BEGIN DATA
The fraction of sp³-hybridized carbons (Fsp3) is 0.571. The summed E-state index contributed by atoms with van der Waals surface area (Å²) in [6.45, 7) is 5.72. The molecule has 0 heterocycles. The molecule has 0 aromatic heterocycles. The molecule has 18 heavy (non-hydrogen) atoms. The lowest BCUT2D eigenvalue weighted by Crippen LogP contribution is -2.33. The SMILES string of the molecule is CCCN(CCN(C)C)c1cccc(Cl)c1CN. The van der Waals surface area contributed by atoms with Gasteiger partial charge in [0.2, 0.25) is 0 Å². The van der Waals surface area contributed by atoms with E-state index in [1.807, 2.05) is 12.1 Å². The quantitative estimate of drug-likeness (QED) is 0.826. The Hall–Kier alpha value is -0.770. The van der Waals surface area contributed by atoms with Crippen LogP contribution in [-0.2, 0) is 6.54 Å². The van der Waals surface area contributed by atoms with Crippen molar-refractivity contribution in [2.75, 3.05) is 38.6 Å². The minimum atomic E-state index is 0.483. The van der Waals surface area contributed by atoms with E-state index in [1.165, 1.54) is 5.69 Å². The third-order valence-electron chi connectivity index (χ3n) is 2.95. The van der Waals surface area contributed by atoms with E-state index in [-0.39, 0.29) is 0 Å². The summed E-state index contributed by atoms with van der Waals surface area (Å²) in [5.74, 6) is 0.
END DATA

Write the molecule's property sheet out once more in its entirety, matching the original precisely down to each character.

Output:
The fraction of sp³-hybridized carbons (Fsp3) is 0.571. The summed E-state index contributed by atoms with van der Waals surface area (Å²) in [6.45, 7) is 5.72. The molecule has 0 heterocycles. The molecule has 0 aromatic heterocycles. The molecule has 18 heavy (non-hydrogen) atoms. The lowest BCUT2D eigenvalue weighted by Crippen LogP contribution is -2.33. The SMILES string of the molecule is CCCN(CCN(C)C)c1cccc(Cl)c1CN. The van der Waals surface area contributed by atoms with Gasteiger partial charge in [0.2, 0.25) is 0 Å². The van der Waals surface area contributed by atoms with E-state index in [1.807, 2.05) is 12.1 Å². The quantitative estimate of drug-likeness (QED) is 0.826. The Hall–Kier alpha value is -0.770. The van der Waals surface area contributed by atoms with Crippen LogP contribution in [-0.2, 0) is 6.54 Å². The van der Waals surface area contributed by atoms with Crippen molar-refractivity contribution in [2.75, 3.05) is 38.6 Å². The minimum atomic E-state index is 0.483. The van der Waals surface area contributed by atoms with E-state index in [1.165, 1.54) is 5.69 Å². The third-order valence-electron chi connectivity index (χ3n) is 2.95. The van der Waals surface area contributed by atoms with E-state index in [-0.39, 0.29) is 0 Å². The summed E-state index contributed by atoms with van der Waals surface area (Å²) in [5.74, 6) is 0.